Daniel Doyle: Young Irelander

Published in Artefacts, Issue 4 (July/August 2015), Volume 23

The large framed picture of the Immaculate Conception sent to Daniel Doyle by William Smith O’Brien from Brussels.

The large framed picture of the Immaculate Conception sent to Daniel Doyle by William Smith O’Brien from Brussels.

Daniel Doyle was a quintessential Young Irelander: a young professional of nationalist outlook and literary leanings. Born in Killaloe, Co. Clare, in 1826, he qualified as a solicitor in Limerick in the summer of 1846. It was around this time that he became actively engaged in politics, joining the Young Irelanders, led by the Limerick MP William Smith O’Brien, soon after their acrimonious split from Daniel O’Connell’s Repeal Association. Together with his close friend John O’Donnell, another young Limerick solicitor, Doyle spent much of 1847 working on the establishment of Young Ireland-supporting ‘confederate clubs’ around Limerick. Their legal work taking a back seat to their politics, Doyle and O’Donnell were also instrumental in Smith O’Brien’s re-election as MP for County Limerick in the 1847 general election.

The year 1848 saw Doyle and O’Donnell caught up in the revolutionary fervour sweeping through Europe. They organised more confederate clubs around Limerick and addressed numerous large rallies, but then had to go into hiding with Richard O’Gorman, another well-known Young Irelander, after the failed rebellion in Ballingarry, Co. Tipperary, that summer. The three fugitives spent more than a month moving around west Limerick and Clare, hiding in the homes of friendly farmers but also sleeping out in the fields. Local newspapers carried exaggerated reports of their adventures. With the help of a priest in Kilrush, they boarded a ship that took them to Constantinople. In the heart of the Ottoman Empire, the three Irishmen were taken care of by a Dr Glascott, an Irish-born physician to the Sultan. It was not long, however, before O’Gorman travelled to America, where he embarked on a successful legal career. Doyle and O’Donnell returned to Limerick in late 1849.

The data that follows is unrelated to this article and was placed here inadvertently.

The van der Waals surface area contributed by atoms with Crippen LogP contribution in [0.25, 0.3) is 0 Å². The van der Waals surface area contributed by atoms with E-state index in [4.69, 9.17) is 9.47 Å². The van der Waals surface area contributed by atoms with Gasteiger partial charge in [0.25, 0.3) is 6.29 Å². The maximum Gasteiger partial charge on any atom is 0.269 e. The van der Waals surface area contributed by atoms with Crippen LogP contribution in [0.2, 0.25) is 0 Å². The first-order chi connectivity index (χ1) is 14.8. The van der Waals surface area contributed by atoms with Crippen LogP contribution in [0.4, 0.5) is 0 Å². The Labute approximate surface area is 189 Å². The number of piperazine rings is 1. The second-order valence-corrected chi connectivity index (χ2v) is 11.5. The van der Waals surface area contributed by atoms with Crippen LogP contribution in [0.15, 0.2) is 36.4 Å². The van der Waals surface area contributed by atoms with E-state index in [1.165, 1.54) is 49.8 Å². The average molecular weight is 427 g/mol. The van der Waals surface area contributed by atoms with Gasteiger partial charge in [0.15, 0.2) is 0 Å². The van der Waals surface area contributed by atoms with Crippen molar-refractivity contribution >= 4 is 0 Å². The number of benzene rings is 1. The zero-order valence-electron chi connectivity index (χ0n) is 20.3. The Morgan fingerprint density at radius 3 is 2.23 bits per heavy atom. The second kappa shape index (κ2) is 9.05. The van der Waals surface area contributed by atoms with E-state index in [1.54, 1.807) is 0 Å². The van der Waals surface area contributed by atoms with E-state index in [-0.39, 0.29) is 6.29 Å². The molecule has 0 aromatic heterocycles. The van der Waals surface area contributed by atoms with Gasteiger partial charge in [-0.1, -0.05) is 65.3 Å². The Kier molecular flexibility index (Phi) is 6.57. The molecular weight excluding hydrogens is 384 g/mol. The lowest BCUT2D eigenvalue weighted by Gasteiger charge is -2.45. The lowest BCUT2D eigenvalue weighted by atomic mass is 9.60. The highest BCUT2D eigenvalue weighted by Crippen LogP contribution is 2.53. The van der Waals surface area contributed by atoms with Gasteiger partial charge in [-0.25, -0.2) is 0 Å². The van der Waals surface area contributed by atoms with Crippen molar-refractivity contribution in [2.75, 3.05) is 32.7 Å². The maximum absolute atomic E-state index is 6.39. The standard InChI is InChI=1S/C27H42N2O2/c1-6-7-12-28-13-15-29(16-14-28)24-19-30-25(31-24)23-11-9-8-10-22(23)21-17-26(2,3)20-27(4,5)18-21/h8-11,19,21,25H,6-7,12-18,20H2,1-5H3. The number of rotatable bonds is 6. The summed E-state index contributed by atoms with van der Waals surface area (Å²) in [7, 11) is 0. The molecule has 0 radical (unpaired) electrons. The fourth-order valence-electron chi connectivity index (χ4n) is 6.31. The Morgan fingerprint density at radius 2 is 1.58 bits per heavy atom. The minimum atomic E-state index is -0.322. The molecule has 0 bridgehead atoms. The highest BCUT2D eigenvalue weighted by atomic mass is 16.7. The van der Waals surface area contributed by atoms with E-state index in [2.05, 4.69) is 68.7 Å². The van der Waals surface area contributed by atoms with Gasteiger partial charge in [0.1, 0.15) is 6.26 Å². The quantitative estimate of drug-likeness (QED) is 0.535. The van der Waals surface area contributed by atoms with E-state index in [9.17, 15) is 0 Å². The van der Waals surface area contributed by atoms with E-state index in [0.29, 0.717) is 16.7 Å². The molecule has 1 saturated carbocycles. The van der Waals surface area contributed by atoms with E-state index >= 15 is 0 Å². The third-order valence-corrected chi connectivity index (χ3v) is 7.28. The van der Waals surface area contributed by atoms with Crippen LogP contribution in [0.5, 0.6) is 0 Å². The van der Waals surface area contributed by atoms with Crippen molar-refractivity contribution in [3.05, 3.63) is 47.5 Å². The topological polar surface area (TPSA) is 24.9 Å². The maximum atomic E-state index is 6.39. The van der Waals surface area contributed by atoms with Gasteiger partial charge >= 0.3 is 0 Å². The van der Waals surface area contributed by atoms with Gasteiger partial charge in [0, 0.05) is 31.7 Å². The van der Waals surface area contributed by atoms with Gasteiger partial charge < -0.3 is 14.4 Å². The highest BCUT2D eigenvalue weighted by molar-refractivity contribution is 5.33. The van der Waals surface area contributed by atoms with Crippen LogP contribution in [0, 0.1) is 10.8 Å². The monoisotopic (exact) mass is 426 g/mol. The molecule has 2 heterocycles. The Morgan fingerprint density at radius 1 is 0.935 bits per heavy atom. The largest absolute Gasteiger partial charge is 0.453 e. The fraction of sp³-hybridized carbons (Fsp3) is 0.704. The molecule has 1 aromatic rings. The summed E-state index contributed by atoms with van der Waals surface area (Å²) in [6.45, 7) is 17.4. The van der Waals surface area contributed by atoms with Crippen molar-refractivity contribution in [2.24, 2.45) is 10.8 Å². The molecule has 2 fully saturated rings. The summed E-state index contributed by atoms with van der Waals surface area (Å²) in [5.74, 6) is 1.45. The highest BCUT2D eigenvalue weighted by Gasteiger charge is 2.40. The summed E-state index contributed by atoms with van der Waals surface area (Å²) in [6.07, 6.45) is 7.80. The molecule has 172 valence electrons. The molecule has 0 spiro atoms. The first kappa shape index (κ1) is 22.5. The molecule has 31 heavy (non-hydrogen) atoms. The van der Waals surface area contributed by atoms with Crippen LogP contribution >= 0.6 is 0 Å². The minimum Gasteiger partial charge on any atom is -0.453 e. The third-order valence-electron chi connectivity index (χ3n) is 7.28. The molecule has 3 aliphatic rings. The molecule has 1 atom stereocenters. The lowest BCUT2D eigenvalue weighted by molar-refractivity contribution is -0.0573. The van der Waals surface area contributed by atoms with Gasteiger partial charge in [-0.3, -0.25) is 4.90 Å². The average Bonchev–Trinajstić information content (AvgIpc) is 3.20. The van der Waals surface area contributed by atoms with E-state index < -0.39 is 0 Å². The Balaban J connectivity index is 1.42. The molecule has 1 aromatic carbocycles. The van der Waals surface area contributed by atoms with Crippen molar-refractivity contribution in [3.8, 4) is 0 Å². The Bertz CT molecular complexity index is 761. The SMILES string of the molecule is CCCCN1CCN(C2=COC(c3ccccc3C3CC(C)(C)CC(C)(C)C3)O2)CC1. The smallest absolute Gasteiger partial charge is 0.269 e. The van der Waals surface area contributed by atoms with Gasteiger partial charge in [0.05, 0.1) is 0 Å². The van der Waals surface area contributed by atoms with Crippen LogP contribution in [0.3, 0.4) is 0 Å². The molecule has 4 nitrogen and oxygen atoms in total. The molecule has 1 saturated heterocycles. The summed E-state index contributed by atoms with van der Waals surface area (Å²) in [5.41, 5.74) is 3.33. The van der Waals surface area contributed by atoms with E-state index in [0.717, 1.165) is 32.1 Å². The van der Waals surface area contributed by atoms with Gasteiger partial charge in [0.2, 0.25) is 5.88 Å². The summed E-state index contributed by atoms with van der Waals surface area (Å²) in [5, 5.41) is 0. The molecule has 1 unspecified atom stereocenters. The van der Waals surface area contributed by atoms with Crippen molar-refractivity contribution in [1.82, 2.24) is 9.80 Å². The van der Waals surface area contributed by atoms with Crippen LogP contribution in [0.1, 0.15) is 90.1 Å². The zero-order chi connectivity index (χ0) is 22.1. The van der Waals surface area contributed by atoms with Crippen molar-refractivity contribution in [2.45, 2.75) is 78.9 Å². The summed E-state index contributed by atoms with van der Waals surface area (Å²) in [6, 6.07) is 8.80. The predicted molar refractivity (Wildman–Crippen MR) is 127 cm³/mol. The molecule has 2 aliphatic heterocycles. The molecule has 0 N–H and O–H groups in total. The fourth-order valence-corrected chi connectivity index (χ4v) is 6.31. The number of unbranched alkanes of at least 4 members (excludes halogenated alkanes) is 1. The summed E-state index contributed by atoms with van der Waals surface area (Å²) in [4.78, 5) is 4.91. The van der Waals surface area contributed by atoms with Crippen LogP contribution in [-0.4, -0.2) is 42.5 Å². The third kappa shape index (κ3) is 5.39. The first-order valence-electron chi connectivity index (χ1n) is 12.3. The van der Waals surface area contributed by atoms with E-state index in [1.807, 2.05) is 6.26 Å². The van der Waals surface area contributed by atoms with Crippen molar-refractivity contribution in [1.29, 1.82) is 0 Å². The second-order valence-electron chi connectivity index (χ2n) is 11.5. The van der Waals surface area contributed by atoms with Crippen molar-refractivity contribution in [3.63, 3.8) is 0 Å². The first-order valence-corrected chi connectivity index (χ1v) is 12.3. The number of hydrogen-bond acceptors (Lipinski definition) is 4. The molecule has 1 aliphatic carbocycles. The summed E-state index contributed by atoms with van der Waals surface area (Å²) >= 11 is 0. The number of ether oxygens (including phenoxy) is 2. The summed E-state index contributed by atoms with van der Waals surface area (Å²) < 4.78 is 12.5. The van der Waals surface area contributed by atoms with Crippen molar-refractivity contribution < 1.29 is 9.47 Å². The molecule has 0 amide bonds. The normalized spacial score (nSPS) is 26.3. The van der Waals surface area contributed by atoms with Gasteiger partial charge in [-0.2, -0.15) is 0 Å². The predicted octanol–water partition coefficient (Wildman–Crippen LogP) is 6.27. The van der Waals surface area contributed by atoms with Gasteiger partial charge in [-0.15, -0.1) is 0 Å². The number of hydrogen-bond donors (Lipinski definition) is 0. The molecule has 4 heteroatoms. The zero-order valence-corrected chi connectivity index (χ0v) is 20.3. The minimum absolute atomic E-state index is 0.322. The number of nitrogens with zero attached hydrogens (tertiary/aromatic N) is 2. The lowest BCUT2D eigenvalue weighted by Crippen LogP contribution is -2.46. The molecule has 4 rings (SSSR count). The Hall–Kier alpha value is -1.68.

Back in Limerick, Doyle and O’Donnell turned their attentions to their stalled legal careers. They were respected figures in the city and involved in local politics. They were present when Smith O’Brien returned to Limerick from his exile in Van Diemen’s Land (Tasmania) in 1856. Smith O’Brien had earlier sent a gift of a large framed picture of the Immaculate Conception to Doyle from Brussels. A note on the back reads: ‘Daniel Doyle Esq. From his friend William S. O’Brien. Bruxelles Sept. 29 1855’.

Daniel Doyle died in 1873. He was survived by his wife Lily (née Simpson) and six children. A locket showing Doyle and his wife remains in the possession of the Doyle family, as do the picture of the Immaculate Conception and other items. They are important because there are not many such mementos of the lower-level Young Ireland leaders, the men under the Smith O’Brien/Mitchel/ Meagher leadership who organised the meetings, put posters up on streets and in many ways really ran the movement. My thanks to Chris Ward (Daniel Doyle’s great-granddaughter) and other members of the family for making them available.

Laurence Fenton is a writer and editor living in Cork.

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